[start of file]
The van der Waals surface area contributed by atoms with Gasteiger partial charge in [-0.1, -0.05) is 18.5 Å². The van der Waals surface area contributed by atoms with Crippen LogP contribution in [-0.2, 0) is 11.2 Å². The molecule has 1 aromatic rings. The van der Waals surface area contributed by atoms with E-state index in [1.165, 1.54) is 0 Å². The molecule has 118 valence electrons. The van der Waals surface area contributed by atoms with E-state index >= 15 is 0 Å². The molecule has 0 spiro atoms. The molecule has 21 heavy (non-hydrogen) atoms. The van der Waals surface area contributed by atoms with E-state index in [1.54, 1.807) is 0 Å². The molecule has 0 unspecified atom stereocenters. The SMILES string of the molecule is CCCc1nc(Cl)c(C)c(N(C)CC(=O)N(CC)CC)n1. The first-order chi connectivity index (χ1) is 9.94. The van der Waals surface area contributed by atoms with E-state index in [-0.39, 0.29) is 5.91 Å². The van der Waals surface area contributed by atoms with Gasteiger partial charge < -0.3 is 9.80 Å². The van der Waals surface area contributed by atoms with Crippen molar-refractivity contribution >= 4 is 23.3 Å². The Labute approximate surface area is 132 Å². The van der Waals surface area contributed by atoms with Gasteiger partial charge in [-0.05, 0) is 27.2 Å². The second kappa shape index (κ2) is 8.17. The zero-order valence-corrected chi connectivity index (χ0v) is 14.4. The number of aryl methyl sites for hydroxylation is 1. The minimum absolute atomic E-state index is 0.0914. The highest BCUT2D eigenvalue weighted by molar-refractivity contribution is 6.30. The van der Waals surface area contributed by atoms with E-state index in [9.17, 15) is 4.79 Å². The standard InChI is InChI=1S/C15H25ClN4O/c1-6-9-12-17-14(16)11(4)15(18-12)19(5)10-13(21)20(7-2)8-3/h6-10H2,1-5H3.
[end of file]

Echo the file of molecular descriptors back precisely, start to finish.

The van der Waals surface area contributed by atoms with Gasteiger partial charge in [-0.1, -0.05) is 18.5 Å². The van der Waals surface area contributed by atoms with Crippen LogP contribution in [-0.2, 0) is 11.2 Å². The molecule has 1 aromatic rings. The van der Waals surface area contributed by atoms with E-state index in [1.165, 1.54) is 0 Å². The molecule has 118 valence electrons. The van der Waals surface area contributed by atoms with E-state index >= 15 is 0 Å². The molecule has 0 spiro atoms. The molecule has 21 heavy (non-hydrogen) atoms. The van der Waals surface area contributed by atoms with E-state index in [1.54, 1.807) is 0 Å². The molecule has 0 unspecified atom stereocenters. The SMILES string of the molecule is CCCc1nc(Cl)c(C)c(N(C)CC(=O)N(CC)CC)n1. The first-order chi connectivity index (χ1) is 9.94. The van der Waals surface area contributed by atoms with E-state index in [-0.39, 0.29) is 5.91 Å². The van der Waals surface area contributed by atoms with Gasteiger partial charge < -0.3 is 9.80 Å². The van der Waals surface area contributed by atoms with Crippen molar-refractivity contribution >= 4 is 23.3 Å². The Labute approximate surface area is 132 Å². The van der Waals surface area contributed by atoms with Gasteiger partial charge in [-0.05, 0) is 27.2 Å². The second kappa shape index (κ2) is 8.17. The zero-order valence-corrected chi connectivity index (χ0v) is 14.4. The number of aryl methyl sites for hydroxylation is 1. The minimum absolute atomic E-state index is 0.0914. The highest BCUT2D eigenvalue weighted by molar-refractivity contribution is 6.30. The van der Waals surface area contributed by atoms with E-state index in [9.17, 15) is 4.79 Å². The standard InChI is InChI=1S/C15H25ClN4O/c1-6-9-12-17-14(16)11(4)15(18-12)19(5)10-13(21)20(7-2)8-3/h6-10H2,1-5H3.